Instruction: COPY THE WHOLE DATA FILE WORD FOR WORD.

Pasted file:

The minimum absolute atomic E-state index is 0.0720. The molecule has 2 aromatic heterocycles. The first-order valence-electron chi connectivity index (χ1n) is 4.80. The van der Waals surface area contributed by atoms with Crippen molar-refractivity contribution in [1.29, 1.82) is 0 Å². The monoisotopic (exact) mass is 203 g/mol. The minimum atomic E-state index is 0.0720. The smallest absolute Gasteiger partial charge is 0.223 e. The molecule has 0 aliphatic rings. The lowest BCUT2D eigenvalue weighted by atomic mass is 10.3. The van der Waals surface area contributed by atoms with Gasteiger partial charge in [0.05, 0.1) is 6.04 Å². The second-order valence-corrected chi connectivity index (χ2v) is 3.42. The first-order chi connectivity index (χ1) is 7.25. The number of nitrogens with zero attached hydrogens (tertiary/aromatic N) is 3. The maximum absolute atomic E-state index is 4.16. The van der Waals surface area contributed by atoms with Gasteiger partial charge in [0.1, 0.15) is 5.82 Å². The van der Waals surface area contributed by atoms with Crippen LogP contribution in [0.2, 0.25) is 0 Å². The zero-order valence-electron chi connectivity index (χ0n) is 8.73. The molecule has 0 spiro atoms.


The minimum absolute atomic E-state index is 0.0720. The molecule has 2 aromatic heterocycles. The first-order valence-electron chi connectivity index (χ1n) is 4.80. The van der Waals surface area contributed by atoms with Crippen molar-refractivity contribution in [1.29, 1.82) is 0 Å². The monoisotopic (exact) mass is 203 g/mol. The minimum atomic E-state index is 0.0720. The smallest absolute Gasteiger partial charge is 0.223 e. The molecule has 0 aliphatic rings. The lowest BCUT2D eigenvalue weighted by atomic mass is 10.3. The van der Waals surface area contributed by atoms with Gasteiger partial charge in [0.05, 0.1) is 6.04 Å². The second-order valence-corrected chi connectivity index (χ2v) is 3.42. The first-order chi connectivity index (χ1) is 7.25. The number of nitrogens with zero attached hydrogens (tertiary/aromatic N) is 3. The maximum absolute atomic E-state index is 4.16. The van der Waals surface area contributed by atoms with Gasteiger partial charge in [0.1, 0.15) is 5.82 Å². The van der Waals surface area contributed by atoms with Crippen LogP contribution in [0.2, 0.25) is 0 Å². The zero-order valence-electron chi connectivity index (χ0n) is 8.73. The molecule has 0 spiro atoms.